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Letter from David P. Gaines to MLK

Friday, July 12, 1963
Connecticut (CT), Georgia (GA), Atlanta, GA, UNITED STATES OF AMERICA

David P. Gaines criticizes Dr. King's tactics for instant integration.

Letter from Mrs. Behlen to Ralph Abernathy

Tuesday, April 9, 1968
New York (NY)

Mrs. Behlen congratulates Ralph Abernathy for the wonderful job he did during the funeral services for Dr. King.

Letter from Patricia Reid to MLK

Friday, April 21, 1967
Illinois (IL), Atlanta, GA, VIETNAM

Patricia Reid has mixed feelings about Dr. King and the position he has taken. Even though she and her husband agree with this stance on civil rights, they respectfully disagree on his position on the Vietnam War. The Reids believe that Dr. King shouldn't interfere with foreign policy unless he can come up with a viable solution to end the Vietnam War. However, they still feel compelled to contribute to the work of the SCLC, but warn Dr. King that other individuals may not be that sympathetic.

Letter from MLK to Robert Lewis Jr.

Wednesday, July 19, 1967
Ohio (OH)

Dr. King expounds on Mr. Lewis' experiences and how they directly correlate with the effects of the racial divide. Dr. King further explicates the emotional stress that one faces as a child of both Africa and America.

Letter From Elizabeth Green to MLK

Monday, October 28, 1963
Massachusetts (MA), Georgia (GA), Atlanta, GA

Elizabeth Green informs Dr. King of the news stories covering his appearance at Mount Holyoke College and encloses copies of the stories.

Urban Training Center for Christian Mission

Friday, July 7, 1967
Ohio (OH), Michigan (MI), Pennsylvania (PA), Illinois (IL), Chicago, IL

Included in this letter to the board members of the Urban Training Center for Christian Mission are several pertinent documents from the organization. The author of the letter, Jim Morton, informs the reader of an upcoming board meeting and encourages them to turn in an application for "The Now Thing" as soon as possible.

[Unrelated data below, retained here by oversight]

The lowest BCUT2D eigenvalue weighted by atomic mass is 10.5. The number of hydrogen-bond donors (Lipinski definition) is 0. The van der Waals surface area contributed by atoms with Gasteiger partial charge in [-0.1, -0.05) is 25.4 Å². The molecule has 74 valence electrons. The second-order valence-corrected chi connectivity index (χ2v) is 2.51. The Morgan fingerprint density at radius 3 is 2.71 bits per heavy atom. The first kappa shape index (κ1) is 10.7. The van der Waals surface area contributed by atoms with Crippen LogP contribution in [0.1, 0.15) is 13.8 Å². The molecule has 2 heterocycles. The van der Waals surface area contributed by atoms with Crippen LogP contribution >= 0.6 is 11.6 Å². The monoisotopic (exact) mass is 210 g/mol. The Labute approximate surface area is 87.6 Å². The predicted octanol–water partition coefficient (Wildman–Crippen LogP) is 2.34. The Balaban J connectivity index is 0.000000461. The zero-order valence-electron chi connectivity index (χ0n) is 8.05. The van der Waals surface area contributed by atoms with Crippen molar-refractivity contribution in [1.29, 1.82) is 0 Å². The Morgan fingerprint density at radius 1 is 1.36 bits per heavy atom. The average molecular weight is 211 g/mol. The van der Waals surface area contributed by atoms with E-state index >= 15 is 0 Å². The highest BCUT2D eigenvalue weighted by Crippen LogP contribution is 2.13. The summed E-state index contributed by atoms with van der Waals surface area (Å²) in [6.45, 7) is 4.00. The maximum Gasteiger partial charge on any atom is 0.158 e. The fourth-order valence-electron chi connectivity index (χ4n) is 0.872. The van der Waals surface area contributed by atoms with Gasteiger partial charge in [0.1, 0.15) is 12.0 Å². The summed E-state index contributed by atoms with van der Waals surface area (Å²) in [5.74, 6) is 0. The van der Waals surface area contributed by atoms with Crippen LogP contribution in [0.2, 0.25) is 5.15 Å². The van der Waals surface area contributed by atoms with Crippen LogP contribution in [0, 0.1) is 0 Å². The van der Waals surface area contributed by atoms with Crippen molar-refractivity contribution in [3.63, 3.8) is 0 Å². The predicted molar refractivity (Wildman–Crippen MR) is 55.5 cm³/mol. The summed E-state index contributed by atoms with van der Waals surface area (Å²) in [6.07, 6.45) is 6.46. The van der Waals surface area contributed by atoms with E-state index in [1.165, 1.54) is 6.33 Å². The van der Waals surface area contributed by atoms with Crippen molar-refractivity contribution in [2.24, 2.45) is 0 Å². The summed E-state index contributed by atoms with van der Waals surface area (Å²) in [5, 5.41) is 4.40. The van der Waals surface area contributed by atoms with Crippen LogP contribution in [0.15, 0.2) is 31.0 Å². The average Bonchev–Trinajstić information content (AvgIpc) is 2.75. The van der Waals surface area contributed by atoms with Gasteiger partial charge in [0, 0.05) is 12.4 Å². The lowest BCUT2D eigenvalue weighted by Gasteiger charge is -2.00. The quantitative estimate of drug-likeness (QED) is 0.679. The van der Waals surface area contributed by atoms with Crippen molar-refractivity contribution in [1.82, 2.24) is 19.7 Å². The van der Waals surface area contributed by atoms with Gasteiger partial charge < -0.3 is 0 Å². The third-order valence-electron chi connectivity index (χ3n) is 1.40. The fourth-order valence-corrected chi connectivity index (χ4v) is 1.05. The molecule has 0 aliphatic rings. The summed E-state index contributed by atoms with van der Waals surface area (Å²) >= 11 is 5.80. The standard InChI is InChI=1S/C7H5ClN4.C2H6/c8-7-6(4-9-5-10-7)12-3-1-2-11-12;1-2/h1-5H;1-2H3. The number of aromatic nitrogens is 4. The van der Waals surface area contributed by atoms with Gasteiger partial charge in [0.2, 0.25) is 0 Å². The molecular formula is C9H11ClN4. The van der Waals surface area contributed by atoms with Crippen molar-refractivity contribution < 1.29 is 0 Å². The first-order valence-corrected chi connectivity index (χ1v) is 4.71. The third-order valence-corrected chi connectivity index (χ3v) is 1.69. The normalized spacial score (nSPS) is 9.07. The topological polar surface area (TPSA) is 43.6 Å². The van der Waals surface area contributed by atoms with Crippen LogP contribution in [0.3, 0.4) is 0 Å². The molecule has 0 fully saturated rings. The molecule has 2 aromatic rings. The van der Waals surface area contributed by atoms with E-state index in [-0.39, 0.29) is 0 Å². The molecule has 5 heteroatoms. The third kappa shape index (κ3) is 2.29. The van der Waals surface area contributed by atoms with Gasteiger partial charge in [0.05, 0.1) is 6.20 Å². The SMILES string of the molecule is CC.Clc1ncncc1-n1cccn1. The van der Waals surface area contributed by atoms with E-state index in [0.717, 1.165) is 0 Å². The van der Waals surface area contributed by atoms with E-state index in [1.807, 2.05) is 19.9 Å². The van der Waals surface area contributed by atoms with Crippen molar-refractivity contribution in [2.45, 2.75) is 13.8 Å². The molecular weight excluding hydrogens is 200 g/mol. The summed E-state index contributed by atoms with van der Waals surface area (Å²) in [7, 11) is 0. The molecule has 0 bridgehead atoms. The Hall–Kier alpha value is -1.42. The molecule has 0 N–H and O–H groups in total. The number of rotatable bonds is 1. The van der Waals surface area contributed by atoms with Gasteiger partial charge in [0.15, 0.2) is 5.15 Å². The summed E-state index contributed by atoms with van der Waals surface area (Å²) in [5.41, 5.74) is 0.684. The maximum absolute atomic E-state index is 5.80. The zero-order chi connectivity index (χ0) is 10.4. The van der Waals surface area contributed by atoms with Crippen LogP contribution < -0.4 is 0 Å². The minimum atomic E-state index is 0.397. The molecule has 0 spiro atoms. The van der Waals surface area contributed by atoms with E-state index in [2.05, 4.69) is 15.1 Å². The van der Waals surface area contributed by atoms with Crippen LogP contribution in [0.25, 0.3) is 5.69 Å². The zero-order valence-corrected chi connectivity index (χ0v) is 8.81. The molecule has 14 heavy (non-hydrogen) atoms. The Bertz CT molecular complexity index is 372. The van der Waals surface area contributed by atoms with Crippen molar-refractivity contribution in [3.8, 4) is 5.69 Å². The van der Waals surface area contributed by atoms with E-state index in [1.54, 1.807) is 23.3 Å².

MLK Address to the Tenth Anniversary Convention of the SCLC

Georgia (GA), Atlanta, GA, Alabama (AL), Montgomery, AL, UNITED STATES OF AMERICA, Mississippi (MS), Jackson, MS, Lowndes County, AL, Illinois (IL), Chicago, IL, Ohio (OH), Cleveland, OH, North Carolina (NC), EGYPT, CUBA, VIETNAM

Dr. King, at the Tenth Anniversary Convention of the Southern Christian Leadership Conference, addresses numerous civil rights issues the organization is addressing throughout America.

The Story of Snick

Sunday, September 25, 1966
New York, NY, Atlanta, GA, Mississippi (MS), Selma, AL, Albany, GA, Philadelphia, PA, Virginia (VA), Washington, D.C., Boston, MA, Los Angeles, CA, FORMER SOVIET UNION / USSR, CHINA, Arkansas (AR), VIETNAM, McComb, MS, Nashville, TN, Lowndes County, AL, Tuskegee, AL, Chattanooga, TN, TRINIDAD AND TOBAGO, CUBA, Cleveland, OH

"From Freedom High to Black Power," by Gene Roberts, describes the opposing views voiced by SNCC and Dr. King regarding the civil rights movement. SNCC asserts a message of violence and black power, while Dr. King promotes a philosophy of love and nonviolence.

Royalties from "Why We Can't Wait"

Sunday, April 30, 1967
New York, NY

This document is a reference to the royalties earned from Dr.King's book "Why we Can't Wait", the Norwegian edition.

Letter from W. L. Overholser to MLK

Saturday, August 13, 1966
CHINA, Indiana (IN)

W.L. Overholser of Winnimac, Indiana proposes that the SCLC change its tactics and support the Peace Welfare Party that he is forming. He maintains that, because too few people control too much of the country's wealth, a lack of jobs creates too much feuding and racial prejudice. Overholser argues that neither party can serve both the richest 10%, who control all the wealth, and the other 90% of the country, because the disparity makes most politicians two-faced. Overholser feels that whites and blacks should focus on forming a new party, and asks Dr.

Letter from Eleanor Bell Barnard to MLK

Tuesday, January 10, 1967
VIETNAM

Eleanor Bell Barnard expresses her appreciation for Dr. King's position on Vietnam and Civil Rights. Ms. Barnard also describes to Dr. King how his work is motivation to those who are unemployed.

Christian Social Philosophy II

New York (NY)

An outline briefly explains T.S. Eliot's opinion on culture and how it pertains to religion, specifically Christianity. Notes taken on the side of the outline insinuate that Western culture is beginning to disintegrate because the values it was built on are decreasing in importance.

Letter from Clyde De L. Ryals to MLK